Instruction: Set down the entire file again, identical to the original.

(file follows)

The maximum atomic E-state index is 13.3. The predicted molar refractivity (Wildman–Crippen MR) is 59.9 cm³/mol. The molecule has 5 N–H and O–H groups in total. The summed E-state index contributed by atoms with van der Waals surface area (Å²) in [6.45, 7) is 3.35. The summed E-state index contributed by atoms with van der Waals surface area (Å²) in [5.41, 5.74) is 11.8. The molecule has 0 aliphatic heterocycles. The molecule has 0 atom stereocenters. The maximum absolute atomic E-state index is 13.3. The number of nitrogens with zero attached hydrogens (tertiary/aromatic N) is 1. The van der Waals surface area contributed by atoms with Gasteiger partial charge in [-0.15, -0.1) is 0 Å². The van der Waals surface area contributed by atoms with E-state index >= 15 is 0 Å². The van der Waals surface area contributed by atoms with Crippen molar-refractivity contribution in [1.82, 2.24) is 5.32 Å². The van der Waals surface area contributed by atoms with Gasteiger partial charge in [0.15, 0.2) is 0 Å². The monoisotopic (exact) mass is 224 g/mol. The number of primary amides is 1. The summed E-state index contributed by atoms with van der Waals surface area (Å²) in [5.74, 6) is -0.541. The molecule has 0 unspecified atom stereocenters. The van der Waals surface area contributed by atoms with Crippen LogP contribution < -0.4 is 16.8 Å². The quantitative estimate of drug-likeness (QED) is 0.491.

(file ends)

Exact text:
The maximum atomic E-state index is 13.3. The predicted molar refractivity (Wildman–Crippen MR) is 59.9 cm³/mol. The molecule has 5 N–H and O–H groups in total. The summed E-state index contributed by atoms with van der Waals surface area (Å²) in [6.45, 7) is 3.35. The summed E-state index contributed by atoms with van der Waals surface area (Å²) in [5.41, 5.74) is 11.8. The molecule has 0 aliphatic heterocycles. The molecule has 0 atom stereocenters. The maximum absolute atomic E-state index is 13.3. The number of nitrogens with zero attached hydrogens (tertiary/aromatic N) is 1. The van der Waals surface area contributed by atoms with Gasteiger partial charge in [-0.15, -0.1) is 0 Å². The van der Waals surface area contributed by atoms with E-state index >= 15 is 0 Å². The van der Waals surface area contributed by atoms with Crippen molar-refractivity contribution in [1.82, 2.24) is 5.32 Å². The van der Waals surface area contributed by atoms with Gasteiger partial charge in [0.15, 0.2) is 0 Å². The monoisotopic (exact) mass is 224 g/mol. The number of primary amides is 1. The summed E-state index contributed by atoms with van der Waals surface area (Å²) in [5.74, 6) is -0.541. The molecule has 0 unspecified atom stereocenters. The van der Waals surface area contributed by atoms with Crippen LogP contribution < -0.4 is 16.8 Å². The quantitative estimate of drug-likeness (QED) is 0.491.